Clergy Call 2009: Father Richard Estrada
July 26, 2009
Father Richard Estrada, lifetime advocate for immigration reform, explains how his work for immigration reform has moved him to speak out against injustice where he sees it including as it effects the LGBT community. This is part of our series of speeches from HRC’s Clergy Call for Justice and Equality. Biography and transcript follow:
Father Richard Estrada Father Richard Estrada, C.M.F, is the founder and president of the Jovenes, Inc., a permanent housing program that serves at-risk immigrant youth and other disadvantaged individuals from the East Los Angeles area and is also assigned full time at Our Lady Queen of Angels Catholic Church, La Placita, in downtown Los Angeles, which serves 10,000 immigrant families per week. Estrada is a graduate from the University of San Francisco, attended the Graduate School of Theology in Berkeley, was trained as a community organizer for the United Farm Workers and served as chairperson for the Youth Gang Services committee for United Neighborhood Organization. He delivered the opening Prayer to the 110th Congress, September 2007.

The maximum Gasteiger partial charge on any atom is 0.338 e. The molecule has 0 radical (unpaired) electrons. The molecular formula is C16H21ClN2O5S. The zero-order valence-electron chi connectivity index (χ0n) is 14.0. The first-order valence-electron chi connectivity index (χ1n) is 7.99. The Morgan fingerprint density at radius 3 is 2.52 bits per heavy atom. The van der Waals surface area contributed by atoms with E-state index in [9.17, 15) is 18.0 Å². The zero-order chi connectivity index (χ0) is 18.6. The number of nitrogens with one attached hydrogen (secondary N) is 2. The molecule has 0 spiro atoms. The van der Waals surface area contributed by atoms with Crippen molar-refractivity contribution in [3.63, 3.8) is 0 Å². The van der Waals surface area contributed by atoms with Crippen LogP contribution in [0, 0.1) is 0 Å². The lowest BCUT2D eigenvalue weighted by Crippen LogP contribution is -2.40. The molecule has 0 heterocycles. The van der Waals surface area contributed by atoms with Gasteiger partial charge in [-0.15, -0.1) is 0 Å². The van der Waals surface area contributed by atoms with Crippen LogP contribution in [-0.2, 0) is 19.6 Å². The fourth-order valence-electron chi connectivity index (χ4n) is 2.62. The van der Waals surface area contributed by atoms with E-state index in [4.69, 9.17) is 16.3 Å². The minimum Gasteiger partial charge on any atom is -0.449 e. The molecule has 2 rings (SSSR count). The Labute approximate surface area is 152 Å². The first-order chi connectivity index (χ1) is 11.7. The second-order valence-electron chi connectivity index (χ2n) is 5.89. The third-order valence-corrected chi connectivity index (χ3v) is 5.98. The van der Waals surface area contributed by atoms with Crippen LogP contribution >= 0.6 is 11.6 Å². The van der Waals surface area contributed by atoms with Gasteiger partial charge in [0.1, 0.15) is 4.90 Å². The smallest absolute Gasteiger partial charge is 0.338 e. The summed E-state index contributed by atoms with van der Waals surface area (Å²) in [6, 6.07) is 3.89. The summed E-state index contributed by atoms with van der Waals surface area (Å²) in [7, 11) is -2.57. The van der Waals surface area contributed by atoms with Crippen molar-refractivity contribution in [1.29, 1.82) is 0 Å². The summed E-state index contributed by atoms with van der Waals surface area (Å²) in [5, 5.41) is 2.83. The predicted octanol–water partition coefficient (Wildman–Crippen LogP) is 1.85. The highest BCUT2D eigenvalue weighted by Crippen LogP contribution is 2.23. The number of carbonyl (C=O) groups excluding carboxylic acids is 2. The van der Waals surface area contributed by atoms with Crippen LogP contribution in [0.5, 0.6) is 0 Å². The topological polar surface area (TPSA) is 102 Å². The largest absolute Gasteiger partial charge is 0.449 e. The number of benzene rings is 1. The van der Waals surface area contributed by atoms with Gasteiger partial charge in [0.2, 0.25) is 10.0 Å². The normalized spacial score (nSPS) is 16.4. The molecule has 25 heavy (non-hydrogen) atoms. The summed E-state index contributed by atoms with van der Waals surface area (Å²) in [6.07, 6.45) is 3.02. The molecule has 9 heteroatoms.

Good morning. My name is Father Richard Estrada, and I come to you from Our Lady Queen of Angels Catholic Church in the heart of Los Angeles’s immigrant community. As a Claretian Missionary and Catholic priest working for over 30 years with immigrant families and homeless youth, I know the gnawing fear that haunts families, neighborhoods and whole communities when violence and discrimination go unaddressed. I also know the healing power of compassion and justice. I have seen a Honduran hurricane refugee become a youth counselor, a Guatemalan civil war refugee become a U.S. Army Military officer, a Mexican immigrant become a graduate student and an unemployed Latina transgender nurse organize transgender housecleaners to serve the poor and elderly in Los Angeles. These are just a few stories of individuals who found enough people in their lives willing to share the Good News--that it is the quality of our character, not where we come from, not who we love, and not how we identify, that defines us. When we demonstrate the courage to say NO to bigotry and violence and YES to compassion and possibility we give a great gift and receive an even greater gift in return. It is because I have seen the power of justice firsthand that I—a life time Roman Catholic and religious advocate for immigration reform—stand with my lesbian, gay, bisexual and transgender brothers and sisters and the clergy that embrace them to urge our lawmakers to support the Mathew Shepard hate crimes legislation and the Employment Non-Discrimination Act. In Leviticus we are told "the stranger who dwelleth with you shall be unto you as one born among you. Thou shalt love him as thyself, for ye were strangers in the land of Egypt." A stranger can come from a different land or can be anyone who seems different than us. Just as the plight of Latino immigrants perishing from thirst and the threat of violence on our nation’s borders hurts those of us living in comfort, the threat of violence and job insecurity suffered by lesbian, gay, bisexual and transgender people hurts us all. When Gwen Amber Rose Araujo, a Latina transgender woman is brutally murdered in Newark, California by men who could not accept her changed gender, none of us can feel secure. When Jose and Romel Sucuzhanay are attacked by a man with a bat because they are Latino and perceived as gay, none of us can feel safe. And when a person can be fired in 30 states for being gay or lesbian and in 38 states for being transgender, no one is free from the threat of job discrimination. For, as the sacred text reminds us, we are all “strangers in the land of Egypt.” Today I call on our elected officials to stand with us to create a new day where we are all free from violence and discrimination. Passing the Mathew Shepard Act and the Employment Non Discrimination Act will help us to build such a community. Thank you.